Raising a retirement fund

There’s a lot to consider when you’re setting up a retirement fund. Here’s a little advice to help get started.

Just like good wine, your retirement savings get better as they age – more importantly in this case, they get bigger! The younger you are when you start raising a retirement fund, the easier it’s going to be. That’s because you’ll benefit from compound interest—or interest earned on top of interest.

Say you start saving at age 25, and put aside $3,000 a year in an RRSP for 10 years and then you stop saving completely. By the time you reach 65, you’ll have earned more than $63,000 on your $30,000 investment, for a total more than $93,000 (assuming a 3.25% annual return). Not bad considering you didn't contribute a dime beyond age 35.

Now let's say you put off saving until you turn 35, and then save $3,000 a year for 30 years. By the time you reach 65, you’ll have set aside $90,000 of your own money and it’ll grow to about $153,000, assuming the same 3.25% annual return. Again, you’ll have earned just over $63,000 – the same amount as in the first example. Your earnings are the same, even though you’ve contributed an extra $60,000 in this scenario.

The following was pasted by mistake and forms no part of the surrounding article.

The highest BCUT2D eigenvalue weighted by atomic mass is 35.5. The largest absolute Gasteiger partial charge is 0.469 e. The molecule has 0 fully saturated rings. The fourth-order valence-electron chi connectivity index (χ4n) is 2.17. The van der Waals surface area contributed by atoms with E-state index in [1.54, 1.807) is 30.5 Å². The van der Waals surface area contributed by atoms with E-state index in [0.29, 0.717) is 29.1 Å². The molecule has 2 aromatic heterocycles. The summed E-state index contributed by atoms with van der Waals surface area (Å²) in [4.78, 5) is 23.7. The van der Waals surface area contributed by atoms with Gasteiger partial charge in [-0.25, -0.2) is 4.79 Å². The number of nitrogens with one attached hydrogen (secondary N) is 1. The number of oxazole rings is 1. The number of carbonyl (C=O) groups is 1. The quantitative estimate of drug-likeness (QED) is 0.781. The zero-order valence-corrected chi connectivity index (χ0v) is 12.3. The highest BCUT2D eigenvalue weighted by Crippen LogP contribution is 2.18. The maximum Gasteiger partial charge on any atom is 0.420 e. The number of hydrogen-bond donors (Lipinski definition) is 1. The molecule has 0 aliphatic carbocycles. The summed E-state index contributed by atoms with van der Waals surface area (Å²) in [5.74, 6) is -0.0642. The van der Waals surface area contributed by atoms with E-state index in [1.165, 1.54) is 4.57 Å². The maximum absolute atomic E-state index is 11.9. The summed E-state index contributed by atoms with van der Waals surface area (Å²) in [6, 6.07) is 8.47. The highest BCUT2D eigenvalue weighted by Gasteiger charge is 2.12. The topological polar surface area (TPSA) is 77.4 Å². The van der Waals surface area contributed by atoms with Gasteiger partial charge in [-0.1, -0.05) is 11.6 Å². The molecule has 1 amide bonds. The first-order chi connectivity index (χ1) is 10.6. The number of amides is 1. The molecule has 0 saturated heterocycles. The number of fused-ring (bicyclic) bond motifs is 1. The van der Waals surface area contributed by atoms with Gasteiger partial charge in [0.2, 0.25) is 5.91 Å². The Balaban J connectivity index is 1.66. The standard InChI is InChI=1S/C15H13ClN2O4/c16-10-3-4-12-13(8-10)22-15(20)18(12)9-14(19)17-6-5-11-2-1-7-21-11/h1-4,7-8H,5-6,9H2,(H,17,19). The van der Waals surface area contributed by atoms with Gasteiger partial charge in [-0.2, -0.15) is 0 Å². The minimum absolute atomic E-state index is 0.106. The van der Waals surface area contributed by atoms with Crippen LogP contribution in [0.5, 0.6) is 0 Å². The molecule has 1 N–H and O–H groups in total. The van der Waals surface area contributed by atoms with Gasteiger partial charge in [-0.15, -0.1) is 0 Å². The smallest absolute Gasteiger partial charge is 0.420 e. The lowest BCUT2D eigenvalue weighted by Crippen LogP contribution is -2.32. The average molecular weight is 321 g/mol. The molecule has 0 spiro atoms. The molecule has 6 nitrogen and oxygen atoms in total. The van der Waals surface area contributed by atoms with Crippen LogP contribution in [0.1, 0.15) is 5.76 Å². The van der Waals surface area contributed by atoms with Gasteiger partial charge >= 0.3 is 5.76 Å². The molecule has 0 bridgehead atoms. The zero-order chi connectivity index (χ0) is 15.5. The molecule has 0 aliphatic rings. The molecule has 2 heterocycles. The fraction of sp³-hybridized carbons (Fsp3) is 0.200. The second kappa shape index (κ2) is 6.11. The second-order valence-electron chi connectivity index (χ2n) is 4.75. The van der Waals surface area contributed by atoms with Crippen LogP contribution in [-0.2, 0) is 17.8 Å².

If you haven’t already started saving, don’t panic, don’t worry – get started. There’s no better day to start your RRSP than today.

How much do you need?

Most people need a retirement income between 60% and 90% of their pre-retirement income to maintain the same standard of living. Put together a working budget for your retirement years and you’ll have a good sense of what you’ll need to save. Of course, the younger you are when you retire and the more lavish your retirement dreams, the larger nest egg you’ll need to build.

Get good advice

A good plan is the backbone of any retirement savings strategy. Our experts are here to help you put together a plan to reach your retirement goals. Get started today – give our Contact Centre a call at 1.866.863.6237